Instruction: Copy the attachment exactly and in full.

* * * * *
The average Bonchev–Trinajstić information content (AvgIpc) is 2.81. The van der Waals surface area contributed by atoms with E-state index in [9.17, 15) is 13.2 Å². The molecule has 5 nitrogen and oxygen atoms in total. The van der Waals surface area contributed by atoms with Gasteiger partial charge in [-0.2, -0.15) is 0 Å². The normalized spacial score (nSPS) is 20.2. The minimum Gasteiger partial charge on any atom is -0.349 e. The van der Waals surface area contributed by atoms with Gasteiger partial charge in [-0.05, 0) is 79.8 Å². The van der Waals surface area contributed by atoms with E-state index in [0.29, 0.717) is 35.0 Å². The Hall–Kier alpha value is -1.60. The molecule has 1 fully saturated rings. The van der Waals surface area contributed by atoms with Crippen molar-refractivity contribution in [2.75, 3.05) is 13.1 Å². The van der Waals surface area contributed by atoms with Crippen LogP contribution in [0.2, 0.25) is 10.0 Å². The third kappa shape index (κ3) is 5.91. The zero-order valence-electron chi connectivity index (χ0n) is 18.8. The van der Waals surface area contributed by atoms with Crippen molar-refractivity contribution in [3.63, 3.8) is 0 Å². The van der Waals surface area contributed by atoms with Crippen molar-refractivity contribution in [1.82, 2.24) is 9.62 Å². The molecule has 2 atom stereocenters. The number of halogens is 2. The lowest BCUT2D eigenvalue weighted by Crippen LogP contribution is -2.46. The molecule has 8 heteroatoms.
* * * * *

The average Bonchev–Trinajstić information content (AvgIpc) is 2.81. The van der Waals surface area contributed by atoms with E-state index in [9.17, 15) is 13.2 Å². The molecule has 5 nitrogen and oxygen atoms in total. The van der Waals surface area contributed by atoms with Gasteiger partial charge in [-0.2, -0.15) is 0 Å². The normalized spacial score (nSPS) is 20.2. The minimum Gasteiger partial charge on any atom is -0.349 e. The van der Waals surface area contributed by atoms with Gasteiger partial charge in [-0.05, 0) is 79.8 Å². The van der Waals surface area contributed by atoms with E-state index in [0.29, 0.717) is 35.0 Å². The Hall–Kier alpha value is -1.60. The molecule has 1 fully saturated rings. The van der Waals surface area contributed by atoms with Crippen molar-refractivity contribution in [2.75, 3.05) is 13.1 Å². The van der Waals surface area contributed by atoms with Crippen LogP contribution in [0.2, 0.25) is 10.0 Å². The third kappa shape index (κ3) is 5.91. The zero-order valence-electron chi connectivity index (χ0n) is 18.8. The van der Waals surface area contributed by atoms with Crippen molar-refractivity contribution in [3.63, 3.8) is 0 Å². The van der Waals surface area contributed by atoms with Crippen molar-refractivity contribution in [1.82, 2.24) is 9.62 Å². The molecule has 2 atom stereocenters. The number of halogens is 2. The lowest BCUT2D eigenvalue weighted by Crippen LogP contribution is -2.46. The molecule has 8 heteroatoms.